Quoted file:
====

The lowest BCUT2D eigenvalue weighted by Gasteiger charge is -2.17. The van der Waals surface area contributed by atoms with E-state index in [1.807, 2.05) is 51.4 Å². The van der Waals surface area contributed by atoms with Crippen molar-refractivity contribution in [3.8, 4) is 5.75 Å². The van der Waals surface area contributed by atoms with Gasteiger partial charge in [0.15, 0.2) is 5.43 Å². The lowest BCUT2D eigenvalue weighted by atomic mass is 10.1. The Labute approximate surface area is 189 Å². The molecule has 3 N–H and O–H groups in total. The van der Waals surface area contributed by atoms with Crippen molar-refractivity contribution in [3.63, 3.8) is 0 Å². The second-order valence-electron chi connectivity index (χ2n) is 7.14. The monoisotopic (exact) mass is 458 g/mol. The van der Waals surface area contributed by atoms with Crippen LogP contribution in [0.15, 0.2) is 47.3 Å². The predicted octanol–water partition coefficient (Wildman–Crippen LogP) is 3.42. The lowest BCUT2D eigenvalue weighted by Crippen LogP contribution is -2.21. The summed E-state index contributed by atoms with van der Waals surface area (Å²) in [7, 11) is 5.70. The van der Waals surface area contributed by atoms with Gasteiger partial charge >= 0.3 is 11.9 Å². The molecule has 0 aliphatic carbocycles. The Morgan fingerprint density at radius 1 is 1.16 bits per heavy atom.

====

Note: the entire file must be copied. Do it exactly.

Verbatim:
The lowest BCUT2D eigenvalue weighted by Gasteiger charge is -2.17. The van der Waals surface area contributed by atoms with E-state index in [1.807, 2.05) is 51.4 Å². The van der Waals surface area contributed by atoms with Crippen molar-refractivity contribution in [3.8, 4) is 5.75 Å². The van der Waals surface area contributed by atoms with Gasteiger partial charge in [0.15, 0.2) is 5.43 Å². The lowest BCUT2D eigenvalue weighted by atomic mass is 10.1. The Labute approximate surface area is 189 Å². The molecule has 3 N–H and O–H groups in total. The van der Waals surface area contributed by atoms with Crippen molar-refractivity contribution in [3.63, 3.8) is 0 Å². The second-order valence-electron chi connectivity index (χ2n) is 7.14. The monoisotopic (exact) mass is 458 g/mol. The van der Waals surface area contributed by atoms with Crippen LogP contribution in [0.15, 0.2) is 47.3 Å². The predicted octanol–water partition coefficient (Wildman–Crippen LogP) is 3.42. The lowest BCUT2D eigenvalue weighted by Crippen LogP contribution is -2.21. The summed E-state index contributed by atoms with van der Waals surface area (Å²) in [7, 11) is 5.70. The van der Waals surface area contributed by atoms with Gasteiger partial charge >= 0.3 is 11.9 Å². The molecule has 0 aliphatic carbocycles. The Morgan fingerprint density at radius 1 is 1.16 bits per heavy atom.